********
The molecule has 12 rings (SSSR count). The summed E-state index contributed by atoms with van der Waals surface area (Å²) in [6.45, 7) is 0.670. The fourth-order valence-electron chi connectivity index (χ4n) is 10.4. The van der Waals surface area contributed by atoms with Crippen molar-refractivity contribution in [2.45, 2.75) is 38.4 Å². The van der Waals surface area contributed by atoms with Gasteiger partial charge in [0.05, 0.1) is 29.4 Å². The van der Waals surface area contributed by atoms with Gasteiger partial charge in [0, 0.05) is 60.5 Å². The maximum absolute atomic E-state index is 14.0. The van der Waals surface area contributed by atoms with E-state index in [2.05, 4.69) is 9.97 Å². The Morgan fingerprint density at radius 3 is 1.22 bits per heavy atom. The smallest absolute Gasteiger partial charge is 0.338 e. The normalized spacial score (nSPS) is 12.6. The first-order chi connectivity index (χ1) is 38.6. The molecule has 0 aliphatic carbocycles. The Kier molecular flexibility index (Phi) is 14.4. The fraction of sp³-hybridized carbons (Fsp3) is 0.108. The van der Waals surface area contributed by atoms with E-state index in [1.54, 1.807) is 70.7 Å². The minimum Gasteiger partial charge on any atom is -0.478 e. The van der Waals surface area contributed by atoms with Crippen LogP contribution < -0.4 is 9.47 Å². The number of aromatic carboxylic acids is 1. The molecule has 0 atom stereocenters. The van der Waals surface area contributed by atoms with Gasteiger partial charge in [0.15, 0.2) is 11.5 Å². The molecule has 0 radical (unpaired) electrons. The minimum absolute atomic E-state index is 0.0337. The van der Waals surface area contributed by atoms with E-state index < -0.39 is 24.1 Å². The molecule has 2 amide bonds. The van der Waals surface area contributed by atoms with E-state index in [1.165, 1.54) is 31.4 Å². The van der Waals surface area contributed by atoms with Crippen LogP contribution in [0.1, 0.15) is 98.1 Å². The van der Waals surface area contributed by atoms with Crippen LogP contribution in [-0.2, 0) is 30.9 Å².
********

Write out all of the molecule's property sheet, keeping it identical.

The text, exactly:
The molecule has 12 rings (SSSR count). The summed E-state index contributed by atoms with van der Waals surface area (Å²) in [6.45, 7) is 0.670. The fourth-order valence-electron chi connectivity index (χ4n) is 10.4. The van der Waals surface area contributed by atoms with Crippen molar-refractivity contribution in [2.45, 2.75) is 38.4 Å². The van der Waals surface area contributed by atoms with Gasteiger partial charge in [0.05, 0.1) is 29.4 Å². The van der Waals surface area contributed by atoms with Gasteiger partial charge in [0, 0.05) is 60.5 Å². The maximum absolute atomic E-state index is 14.0. The van der Waals surface area contributed by atoms with E-state index in [2.05, 4.69) is 9.97 Å². The Morgan fingerprint density at radius 3 is 1.22 bits per heavy atom. The smallest absolute Gasteiger partial charge is 0.338 e. The normalized spacial score (nSPS) is 12.6. The first-order chi connectivity index (χ1) is 38.6. The molecule has 0 aliphatic carbocycles. The Kier molecular flexibility index (Phi) is 14.4. The fraction of sp³-hybridized carbons (Fsp3) is 0.108. The van der Waals surface area contributed by atoms with E-state index in [1.54, 1.807) is 70.7 Å². The minimum Gasteiger partial charge on any atom is -0.478 e. The van der Waals surface area contributed by atoms with Crippen LogP contribution < -0.4 is 9.47 Å². The number of aromatic carboxylic acids is 1. The molecule has 0 atom stereocenters. The van der Waals surface area contributed by atoms with Gasteiger partial charge in [0.15, 0.2) is 11.5 Å². The molecule has 0 radical (unpaired) electrons. The minimum absolute atomic E-state index is 0.0337. The van der Waals surface area contributed by atoms with E-state index < -0.39 is 24.1 Å². The molecule has 2 amide bonds. The van der Waals surface area contributed by atoms with E-state index in [1.165, 1.54) is 31.4 Å². The van der Waals surface area contributed by atoms with Crippen LogP contribution in [0.1, 0.15) is 98.1 Å². The van der Waals surface area contributed by atoms with Crippen LogP contribution in [-0.2, 0) is 30.9 Å².